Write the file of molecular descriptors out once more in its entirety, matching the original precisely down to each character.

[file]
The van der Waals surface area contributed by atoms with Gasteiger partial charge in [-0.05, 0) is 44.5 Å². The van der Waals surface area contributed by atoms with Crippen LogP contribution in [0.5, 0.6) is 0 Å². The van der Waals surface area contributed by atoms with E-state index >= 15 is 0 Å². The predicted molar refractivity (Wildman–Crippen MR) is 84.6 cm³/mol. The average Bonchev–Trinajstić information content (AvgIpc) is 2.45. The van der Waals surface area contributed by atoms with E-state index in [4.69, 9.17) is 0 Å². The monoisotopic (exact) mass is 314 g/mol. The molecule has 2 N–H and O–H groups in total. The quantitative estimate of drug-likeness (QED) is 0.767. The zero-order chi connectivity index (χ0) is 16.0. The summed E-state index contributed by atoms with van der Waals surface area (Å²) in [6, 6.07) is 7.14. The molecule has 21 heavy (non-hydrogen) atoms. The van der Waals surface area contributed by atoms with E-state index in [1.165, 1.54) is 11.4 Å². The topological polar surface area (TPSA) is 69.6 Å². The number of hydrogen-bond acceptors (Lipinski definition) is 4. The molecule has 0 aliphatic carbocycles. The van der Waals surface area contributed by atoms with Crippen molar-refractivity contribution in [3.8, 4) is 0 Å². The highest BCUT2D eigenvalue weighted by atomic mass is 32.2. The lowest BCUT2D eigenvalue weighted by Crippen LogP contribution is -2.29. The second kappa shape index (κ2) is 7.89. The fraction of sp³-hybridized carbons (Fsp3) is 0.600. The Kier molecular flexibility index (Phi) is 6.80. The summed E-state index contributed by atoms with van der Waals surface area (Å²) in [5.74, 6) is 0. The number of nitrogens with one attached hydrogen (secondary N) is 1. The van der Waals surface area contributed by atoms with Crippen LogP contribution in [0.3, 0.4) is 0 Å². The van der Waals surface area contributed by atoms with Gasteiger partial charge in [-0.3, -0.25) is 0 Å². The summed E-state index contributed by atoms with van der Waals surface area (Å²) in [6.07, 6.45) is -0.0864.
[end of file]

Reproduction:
The van der Waals surface area contributed by atoms with Gasteiger partial charge in [-0.05, 0) is 44.5 Å². The van der Waals surface area contributed by atoms with Crippen LogP contribution in [0.5, 0.6) is 0 Å². The van der Waals surface area contributed by atoms with E-state index >= 15 is 0 Å². The predicted molar refractivity (Wildman–Crippen MR) is 84.6 cm³/mol. The average Bonchev–Trinajstić information content (AvgIpc) is 2.45. The van der Waals surface area contributed by atoms with E-state index in [4.69, 9.17) is 0 Å². The monoisotopic (exact) mass is 314 g/mol. The molecule has 2 N–H and O–H groups in total. The quantitative estimate of drug-likeness (QED) is 0.767. The zero-order chi connectivity index (χ0) is 16.0. The summed E-state index contributed by atoms with van der Waals surface area (Å²) in [6, 6.07) is 7.14. The molecule has 21 heavy (non-hydrogen) atoms. The van der Waals surface area contributed by atoms with E-state index in [1.165, 1.54) is 11.4 Å². The topological polar surface area (TPSA) is 69.6 Å². The number of hydrogen-bond acceptors (Lipinski definition) is 4. The molecule has 0 aliphatic carbocycles. The van der Waals surface area contributed by atoms with Crippen molar-refractivity contribution in [3.8, 4) is 0 Å². The highest BCUT2D eigenvalue weighted by atomic mass is 32.2. The lowest BCUT2D eigenvalue weighted by Crippen LogP contribution is -2.29. The second kappa shape index (κ2) is 7.89. The fraction of sp³-hybridized carbons (Fsp3) is 0.600. The Kier molecular flexibility index (Phi) is 6.80. The summed E-state index contributed by atoms with van der Waals surface area (Å²) in [5.74, 6) is 0. The number of nitrogens with one attached hydrogen (secondary N) is 1. The van der Waals surface area contributed by atoms with Crippen LogP contribution in [0.3, 0.4) is 0 Å². The van der Waals surface area contributed by atoms with Gasteiger partial charge in [-0.3, -0.25) is 0 Å². The summed E-state index contributed by atoms with van der Waals surface area (Å²) in [6.07, 6.45) is -0.0864.